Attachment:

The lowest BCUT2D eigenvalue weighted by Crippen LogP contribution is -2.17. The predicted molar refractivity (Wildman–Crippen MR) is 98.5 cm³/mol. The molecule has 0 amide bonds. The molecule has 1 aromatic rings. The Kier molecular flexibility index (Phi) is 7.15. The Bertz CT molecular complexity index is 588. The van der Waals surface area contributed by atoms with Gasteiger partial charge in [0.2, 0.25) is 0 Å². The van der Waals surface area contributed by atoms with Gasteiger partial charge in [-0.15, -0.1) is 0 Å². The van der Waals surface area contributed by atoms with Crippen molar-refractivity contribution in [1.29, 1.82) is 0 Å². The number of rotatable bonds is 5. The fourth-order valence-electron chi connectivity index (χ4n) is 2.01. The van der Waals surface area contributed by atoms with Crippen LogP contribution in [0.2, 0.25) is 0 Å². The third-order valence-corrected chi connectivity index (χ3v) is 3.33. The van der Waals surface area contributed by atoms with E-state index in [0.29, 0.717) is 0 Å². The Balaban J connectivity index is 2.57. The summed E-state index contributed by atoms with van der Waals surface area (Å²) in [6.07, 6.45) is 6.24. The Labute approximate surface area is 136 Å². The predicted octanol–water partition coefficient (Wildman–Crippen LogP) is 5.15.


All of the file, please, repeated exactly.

The lowest BCUT2D eigenvalue weighted by Crippen LogP contribution is -2.17. The predicted molar refractivity (Wildman–Crippen MR) is 98.5 cm³/mol. The molecule has 0 amide bonds. The molecule has 1 aromatic rings. The Kier molecular flexibility index (Phi) is 7.15. The Bertz CT molecular complexity index is 588. The van der Waals surface area contributed by atoms with Gasteiger partial charge in [0.2, 0.25) is 0 Å². The van der Waals surface area contributed by atoms with Gasteiger partial charge in [-0.15, -0.1) is 0 Å². The van der Waals surface area contributed by atoms with Crippen molar-refractivity contribution in [1.29, 1.82) is 0 Å². The number of rotatable bonds is 5. The fourth-order valence-electron chi connectivity index (χ4n) is 2.01. The van der Waals surface area contributed by atoms with Crippen LogP contribution in [0.2, 0.25) is 0 Å². The third-order valence-corrected chi connectivity index (χ3v) is 3.33. The van der Waals surface area contributed by atoms with E-state index in [0.29, 0.717) is 0 Å². The Balaban J connectivity index is 2.57. The summed E-state index contributed by atoms with van der Waals surface area (Å²) in [6.07, 6.45) is 6.24. The Labute approximate surface area is 136 Å². The predicted octanol–water partition coefficient (Wildman–Crippen LogP) is 5.15.